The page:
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life goes on
Last Monday, I'd been at work for a couple of hours when a co-worker came in wondering why the main street through town was blocked off with cop cars everywhere. News travels fast in small burgs, and in no time we learned that there had been a freak accident involving a guy I graduated with thirty umm..three years ago. His house backs up to a giant forest right smack in the middle of town that is bordered by two steep residential streets. While one is paved with quaint brick, the parallel is the main drag from downtown Dyersburg to the land beyond where urban sprawl has grown us to a small city versus a small town. It has always seemed odd to me that this cavern of kudzu still exists. My mother's generation played there, swinging on grapevines and dodging snakes back in the forties. I did the same much later on.

TJ was one of those guys that girls like me could only crush on but never go out with. The popular girls were his dates when dance time came around, yet he never much acted like he was God's gift to females. Nice guy. Only child. He was a year older than me because of that holdin' back thing so he never quite considered himself a member of the "Class of '73", but proudly held his spot with the '72 group. He married like the rest of us and had a daughter, then later divorced and remained single for years. He travelled to work for awhile at a nearby Air Force base, then became an instructor for truck drivers in another nearby town. His house sits halfway up (or down) the steep venue that I travel every day on the way to work. Due at work at 7AM, he went out sometime before that to get into his ride and head out. His fiancee came outside to catch him before he left, and he stepped out of his truck. Who knows what happened next, but it seems that it popped out of gear somehow. Her car was parked in front of his truck and got pushed off into the gully. He was pinned between the truck and the retaining wall as emergency workers labored to save him.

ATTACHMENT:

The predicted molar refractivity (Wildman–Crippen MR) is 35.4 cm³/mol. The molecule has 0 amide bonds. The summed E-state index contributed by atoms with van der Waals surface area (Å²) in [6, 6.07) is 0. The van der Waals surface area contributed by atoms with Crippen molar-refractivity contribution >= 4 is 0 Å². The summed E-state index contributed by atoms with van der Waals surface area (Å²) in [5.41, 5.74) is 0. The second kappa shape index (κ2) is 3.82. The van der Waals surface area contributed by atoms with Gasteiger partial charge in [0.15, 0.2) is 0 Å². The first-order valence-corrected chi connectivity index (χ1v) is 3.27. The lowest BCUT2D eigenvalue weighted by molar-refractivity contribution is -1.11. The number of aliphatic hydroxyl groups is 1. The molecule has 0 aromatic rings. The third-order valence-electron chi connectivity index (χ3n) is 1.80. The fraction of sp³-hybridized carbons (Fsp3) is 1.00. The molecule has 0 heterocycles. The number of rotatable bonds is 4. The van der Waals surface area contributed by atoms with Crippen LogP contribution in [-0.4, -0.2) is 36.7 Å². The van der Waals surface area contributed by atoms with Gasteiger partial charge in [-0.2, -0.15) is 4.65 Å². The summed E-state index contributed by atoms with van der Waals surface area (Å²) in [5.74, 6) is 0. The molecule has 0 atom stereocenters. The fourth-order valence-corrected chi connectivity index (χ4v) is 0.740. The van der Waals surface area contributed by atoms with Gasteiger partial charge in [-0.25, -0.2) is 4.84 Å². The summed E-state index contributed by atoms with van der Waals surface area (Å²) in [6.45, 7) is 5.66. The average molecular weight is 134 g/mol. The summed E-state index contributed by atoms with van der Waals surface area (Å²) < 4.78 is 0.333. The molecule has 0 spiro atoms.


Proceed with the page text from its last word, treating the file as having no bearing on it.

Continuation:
Pallbearers included the two guys who fished the vehicles out of the withered kudzu with their wreckers. In my mind, I might run into him at Hamilton's deli getting his coffee on the way to work tomorrow. We'll exchange howdys and I'll remember how my heart went pitty pat thirty five years ago when he talked to me as a friend. And then we'll go about the business of living and loving and keeping the faith. ^j^
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